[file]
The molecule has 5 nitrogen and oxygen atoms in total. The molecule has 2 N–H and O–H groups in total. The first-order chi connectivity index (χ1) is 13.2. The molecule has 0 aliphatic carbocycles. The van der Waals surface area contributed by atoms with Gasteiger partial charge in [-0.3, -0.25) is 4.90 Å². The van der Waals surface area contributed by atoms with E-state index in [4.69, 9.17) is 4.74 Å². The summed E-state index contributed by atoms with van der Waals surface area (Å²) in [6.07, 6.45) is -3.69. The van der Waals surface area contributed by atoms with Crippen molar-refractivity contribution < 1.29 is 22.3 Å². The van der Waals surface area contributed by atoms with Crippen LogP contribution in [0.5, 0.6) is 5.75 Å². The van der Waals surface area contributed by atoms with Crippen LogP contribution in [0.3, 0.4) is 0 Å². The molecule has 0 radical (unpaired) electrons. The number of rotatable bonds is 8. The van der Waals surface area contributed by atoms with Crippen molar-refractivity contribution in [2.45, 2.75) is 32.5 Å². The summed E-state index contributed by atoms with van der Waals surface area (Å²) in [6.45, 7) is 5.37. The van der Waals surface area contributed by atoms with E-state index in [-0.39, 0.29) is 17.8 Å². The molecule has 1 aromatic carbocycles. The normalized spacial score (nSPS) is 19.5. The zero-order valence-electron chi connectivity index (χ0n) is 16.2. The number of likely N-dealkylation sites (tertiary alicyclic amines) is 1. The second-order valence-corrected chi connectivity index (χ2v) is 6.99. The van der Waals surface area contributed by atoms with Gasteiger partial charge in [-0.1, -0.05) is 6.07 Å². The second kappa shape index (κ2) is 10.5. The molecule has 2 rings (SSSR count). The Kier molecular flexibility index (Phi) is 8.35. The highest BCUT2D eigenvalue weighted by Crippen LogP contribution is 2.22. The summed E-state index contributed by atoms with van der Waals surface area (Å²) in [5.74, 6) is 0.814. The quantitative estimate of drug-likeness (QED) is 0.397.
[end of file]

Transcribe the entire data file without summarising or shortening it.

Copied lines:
The molecule has 5 nitrogen and oxygen atoms in total. The molecule has 2 N–H and O–H groups in total. The first-order chi connectivity index (χ1) is 13.2. The molecule has 0 aliphatic carbocycles. The van der Waals surface area contributed by atoms with Gasteiger partial charge in [-0.3, -0.25) is 4.90 Å². The van der Waals surface area contributed by atoms with E-state index in [4.69, 9.17) is 4.74 Å². The summed E-state index contributed by atoms with van der Waals surface area (Å²) in [6.07, 6.45) is -3.69. The van der Waals surface area contributed by atoms with Crippen molar-refractivity contribution < 1.29 is 22.3 Å². The van der Waals surface area contributed by atoms with Crippen LogP contribution in [0.5, 0.6) is 5.75 Å². The van der Waals surface area contributed by atoms with Crippen LogP contribution in [0.3, 0.4) is 0 Å². The molecule has 0 radical (unpaired) electrons. The number of rotatable bonds is 8. The van der Waals surface area contributed by atoms with Crippen molar-refractivity contribution in [2.45, 2.75) is 32.5 Å². The summed E-state index contributed by atoms with van der Waals surface area (Å²) in [6.45, 7) is 5.37. The van der Waals surface area contributed by atoms with E-state index in [-0.39, 0.29) is 17.8 Å². The molecule has 1 aromatic carbocycles. The normalized spacial score (nSPS) is 19.5. The zero-order valence-electron chi connectivity index (χ0n) is 16.2. The number of likely N-dealkylation sites (tertiary alicyclic amines) is 1. The second-order valence-corrected chi connectivity index (χ2v) is 6.99. The van der Waals surface area contributed by atoms with Gasteiger partial charge in [-0.1, -0.05) is 6.07 Å². The second kappa shape index (κ2) is 10.5. The molecule has 2 rings (SSSR count). The Kier molecular flexibility index (Phi) is 8.35. The highest BCUT2D eigenvalue weighted by Crippen LogP contribution is 2.22. The summed E-state index contributed by atoms with van der Waals surface area (Å²) in [5.74, 6) is 0.814. The quantitative estimate of drug-likeness (QED) is 0.397.